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Experts plea for global action to save tigers

Von: abc (abc@123.cl) [Profil]
Datum: 02.11.2009 00:11
Message-ID: <20091101-231126.512.0@abc.shawnews.vc.shawcable.net>
Newsgroup: soc.culture.nepal alt.animals.tiger alt.animals.felines alt.animals
Experts plea for global action to save tigers


November 1, 2009


Dismayed by dwindling numbers, some experts say tiger farming can stem
the burgeoning illegal trade in the endangered cat's pelts, bones and
body parts but others argue that this will only fuel demand.

Dismayed by dwindling numbers, some experts say tiger farming can stem
the burgeoning illegal trade in the endangered cat's pelts, bones and
body parts but others argue that this will only fuel demand.
Photograph by: Alain Compost, AFP

KATHMANDU  Tigers will become extinct unless the international
community unites urgently to find new strategies to ensure their
survival, campaigners and scientists in Nepal said on Tuesday.

Nepalese Prime Minister Madhav Kumar Nepal told the opening of a
conference of 200 delegates from 20 countries that action by individual
countries would not succeed.

"Global and regional solidarity and collective strategies armed with
concrete actions are more necessary now than ever," he said, adding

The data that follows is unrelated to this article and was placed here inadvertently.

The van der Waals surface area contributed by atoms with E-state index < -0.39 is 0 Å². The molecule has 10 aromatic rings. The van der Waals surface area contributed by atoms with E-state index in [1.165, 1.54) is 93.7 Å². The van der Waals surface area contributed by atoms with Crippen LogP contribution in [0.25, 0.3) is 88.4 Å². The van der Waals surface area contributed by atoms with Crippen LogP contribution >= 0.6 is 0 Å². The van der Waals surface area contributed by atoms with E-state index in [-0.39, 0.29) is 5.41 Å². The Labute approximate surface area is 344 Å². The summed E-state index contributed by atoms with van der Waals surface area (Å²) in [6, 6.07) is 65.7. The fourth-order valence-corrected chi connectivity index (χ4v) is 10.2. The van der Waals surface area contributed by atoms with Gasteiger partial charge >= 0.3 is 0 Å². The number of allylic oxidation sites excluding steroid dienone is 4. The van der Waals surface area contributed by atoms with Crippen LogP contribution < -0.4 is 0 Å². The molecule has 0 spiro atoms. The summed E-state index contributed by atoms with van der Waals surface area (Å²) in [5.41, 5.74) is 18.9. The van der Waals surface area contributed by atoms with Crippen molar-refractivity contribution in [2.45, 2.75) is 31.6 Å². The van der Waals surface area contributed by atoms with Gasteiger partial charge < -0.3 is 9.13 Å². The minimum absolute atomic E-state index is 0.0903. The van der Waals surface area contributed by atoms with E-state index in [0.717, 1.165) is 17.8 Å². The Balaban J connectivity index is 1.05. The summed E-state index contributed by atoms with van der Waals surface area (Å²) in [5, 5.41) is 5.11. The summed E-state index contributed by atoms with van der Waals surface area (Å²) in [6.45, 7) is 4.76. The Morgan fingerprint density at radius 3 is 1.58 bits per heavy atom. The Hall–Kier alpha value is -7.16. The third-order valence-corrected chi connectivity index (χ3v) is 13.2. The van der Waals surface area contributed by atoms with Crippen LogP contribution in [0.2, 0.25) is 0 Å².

that poaching and habitat loss posed the most serious threat to tigers'
survival.

Tiger hunting is illegal worldwide and the trade in tiger parts is
banned under a treaty binding 167 countries, including Nepal.

But endangered species attract huge sums of money in China and
elsewhere in Asia, with their body parts used in traditional medicines
and aphrodisiacs while their skins are used for furniture and
decoration.

Wildlife experts say a single tiger skin is traded for a maximum of
about $1,000 US in Nepalese markets, but at least $10,000 US
internationally.

World Bank president Robert Zoellick, who sent a video message to the
forum, said that illegal activities of traders and poachers were
"better organised" than policy makers and conservationists.

"At present the illegal trade in wildlife is estimated at over $10
billion US (annually) across Asia -- second only to weapons and drug
smuggling," he said.

Mahendra Shrestha, programme director of the US-based Save the Tiger
Fund, said only 3,200 tigers survived in the wild, down from 100,000 a
century ago.

"We need strong law enforcement and regional cooperation," he said.


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